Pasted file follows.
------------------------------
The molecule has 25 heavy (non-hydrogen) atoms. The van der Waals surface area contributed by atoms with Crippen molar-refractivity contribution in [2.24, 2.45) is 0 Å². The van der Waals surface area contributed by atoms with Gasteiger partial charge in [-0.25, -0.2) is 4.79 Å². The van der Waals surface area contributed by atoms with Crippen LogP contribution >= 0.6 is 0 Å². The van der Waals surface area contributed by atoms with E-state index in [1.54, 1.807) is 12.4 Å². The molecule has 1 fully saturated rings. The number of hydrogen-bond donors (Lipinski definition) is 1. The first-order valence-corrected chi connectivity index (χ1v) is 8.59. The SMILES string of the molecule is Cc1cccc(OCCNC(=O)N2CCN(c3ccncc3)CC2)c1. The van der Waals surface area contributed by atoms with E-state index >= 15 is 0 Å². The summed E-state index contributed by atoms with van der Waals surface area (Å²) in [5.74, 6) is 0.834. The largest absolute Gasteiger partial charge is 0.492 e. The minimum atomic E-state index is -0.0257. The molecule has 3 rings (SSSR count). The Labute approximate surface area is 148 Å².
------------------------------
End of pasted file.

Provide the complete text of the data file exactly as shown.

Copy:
The molecule has 25 heavy (non-hydrogen) atoms. The van der Waals surface area contributed by atoms with Crippen molar-refractivity contribution in [2.24, 2.45) is 0 Å². The van der Waals surface area contributed by atoms with Gasteiger partial charge in [-0.25, -0.2) is 4.79 Å². The van der Waals surface area contributed by atoms with Crippen LogP contribution >= 0.6 is 0 Å². The van der Waals surface area contributed by atoms with E-state index in [1.54, 1.807) is 12.4 Å². The molecule has 1 fully saturated rings. The number of hydrogen-bond donors (Lipinski definition) is 1. The first-order valence-corrected chi connectivity index (χ1v) is 8.59. The SMILES string of the molecule is Cc1cccc(OCCNC(=O)N2CCN(c3ccncc3)CC2)c1. The van der Waals surface area contributed by atoms with E-state index >= 15 is 0 Å². The summed E-state index contributed by atoms with van der Waals surface area (Å²) in [5.74, 6) is 0.834. The largest absolute Gasteiger partial charge is 0.492 e. The minimum atomic E-state index is -0.0257. The molecule has 3 rings (SSSR count). The Labute approximate surface area is 148 Å².